Leicester New Walk Museum exhibits German Expressionist art
An exhibition of paintings that were smuggled by a Jewish family out of Nazi Germany has gone on display at a Leicester museum.
The paintings were bought by the New Walk Museum which now houses the largest collection of German Expressionist art in the UK, including work from George Baselitz as well as Kandinsky and Klee.
The Red Woman by Franz Marc was bought by the museum from the Hess family for £350 in 1944.
Alfred Hess, an art collector from Erfurt, owned more than 4,000 pieces. The majority of his works were donated to the local museum or sold by his family after his death to raise funds.
Shortly before the outbreak of war Alfred's widow, Tekla Hess, smuggled the last remaining paintings out of Germany by hiding them inside furniture.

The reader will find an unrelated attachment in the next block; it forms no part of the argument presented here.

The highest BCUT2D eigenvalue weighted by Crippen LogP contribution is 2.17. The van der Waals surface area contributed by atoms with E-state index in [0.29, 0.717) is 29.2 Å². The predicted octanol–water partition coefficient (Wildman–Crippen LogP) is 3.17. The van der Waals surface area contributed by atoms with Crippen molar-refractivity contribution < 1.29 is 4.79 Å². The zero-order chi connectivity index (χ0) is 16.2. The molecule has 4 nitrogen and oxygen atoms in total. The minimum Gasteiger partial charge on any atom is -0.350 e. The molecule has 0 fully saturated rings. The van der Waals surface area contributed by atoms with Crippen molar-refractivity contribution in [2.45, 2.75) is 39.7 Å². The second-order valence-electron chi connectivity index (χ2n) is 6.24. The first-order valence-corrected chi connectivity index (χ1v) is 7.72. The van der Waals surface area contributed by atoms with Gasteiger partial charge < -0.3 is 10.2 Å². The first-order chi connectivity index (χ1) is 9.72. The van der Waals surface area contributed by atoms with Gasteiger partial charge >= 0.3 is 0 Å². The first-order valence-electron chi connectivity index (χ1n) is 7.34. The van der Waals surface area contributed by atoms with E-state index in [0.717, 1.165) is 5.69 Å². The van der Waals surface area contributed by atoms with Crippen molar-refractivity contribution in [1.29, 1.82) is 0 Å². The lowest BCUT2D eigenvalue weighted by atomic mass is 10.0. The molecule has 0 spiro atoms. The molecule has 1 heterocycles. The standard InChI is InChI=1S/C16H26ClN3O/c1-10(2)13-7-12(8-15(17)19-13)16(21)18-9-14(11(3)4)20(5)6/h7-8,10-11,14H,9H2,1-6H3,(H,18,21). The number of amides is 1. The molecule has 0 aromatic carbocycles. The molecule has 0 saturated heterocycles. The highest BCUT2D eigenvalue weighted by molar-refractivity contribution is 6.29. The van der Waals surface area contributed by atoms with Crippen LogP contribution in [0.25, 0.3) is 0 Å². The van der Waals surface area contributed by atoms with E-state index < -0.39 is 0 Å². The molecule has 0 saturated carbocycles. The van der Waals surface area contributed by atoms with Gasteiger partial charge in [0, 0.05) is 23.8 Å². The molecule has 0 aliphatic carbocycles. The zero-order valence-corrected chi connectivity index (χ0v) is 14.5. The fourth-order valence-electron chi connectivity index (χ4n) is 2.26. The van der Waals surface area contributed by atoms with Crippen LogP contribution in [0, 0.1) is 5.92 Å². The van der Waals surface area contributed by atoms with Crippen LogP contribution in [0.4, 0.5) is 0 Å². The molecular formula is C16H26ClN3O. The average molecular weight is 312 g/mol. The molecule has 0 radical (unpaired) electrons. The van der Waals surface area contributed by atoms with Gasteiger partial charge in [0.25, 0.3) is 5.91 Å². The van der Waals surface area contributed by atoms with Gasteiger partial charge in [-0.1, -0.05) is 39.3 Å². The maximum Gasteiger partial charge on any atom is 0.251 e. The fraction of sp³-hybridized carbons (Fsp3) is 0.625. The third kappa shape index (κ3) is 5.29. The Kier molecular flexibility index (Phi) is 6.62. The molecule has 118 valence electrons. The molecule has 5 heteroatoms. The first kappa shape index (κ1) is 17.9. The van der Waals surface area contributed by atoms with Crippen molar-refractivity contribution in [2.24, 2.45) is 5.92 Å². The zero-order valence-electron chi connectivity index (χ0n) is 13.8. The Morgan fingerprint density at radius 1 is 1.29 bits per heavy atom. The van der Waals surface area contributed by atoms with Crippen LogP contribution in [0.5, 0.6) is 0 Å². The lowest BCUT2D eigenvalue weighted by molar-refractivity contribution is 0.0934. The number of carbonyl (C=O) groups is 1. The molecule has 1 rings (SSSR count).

She sold the artwork to family friend, Trevor Thomas, who was the curator of Leicester Museum and Art Gallery at the time.
Simon Lake, the curator of the exhibition, described Tekla's actions as "enterprising and resourceful".
It was forbidden to take artworks out in wartime Germany under the Nazis and they would have faced destruction had the works remained in Germany, he said.
"Tekla used a hollowed out table leg, hid the paintings behind a chest of drawers and used friends in the post office to send out the paintings," said Mr Lake.
"She was very enterprising and resourceful, and Leicester became a safe haven for these works."
Other works were taken out of Germany by Tekla Hess disguised as loans to other museums.
The German Expressionist exhibition is permanent while a display of Georg Baselitz's work runs until January 2015.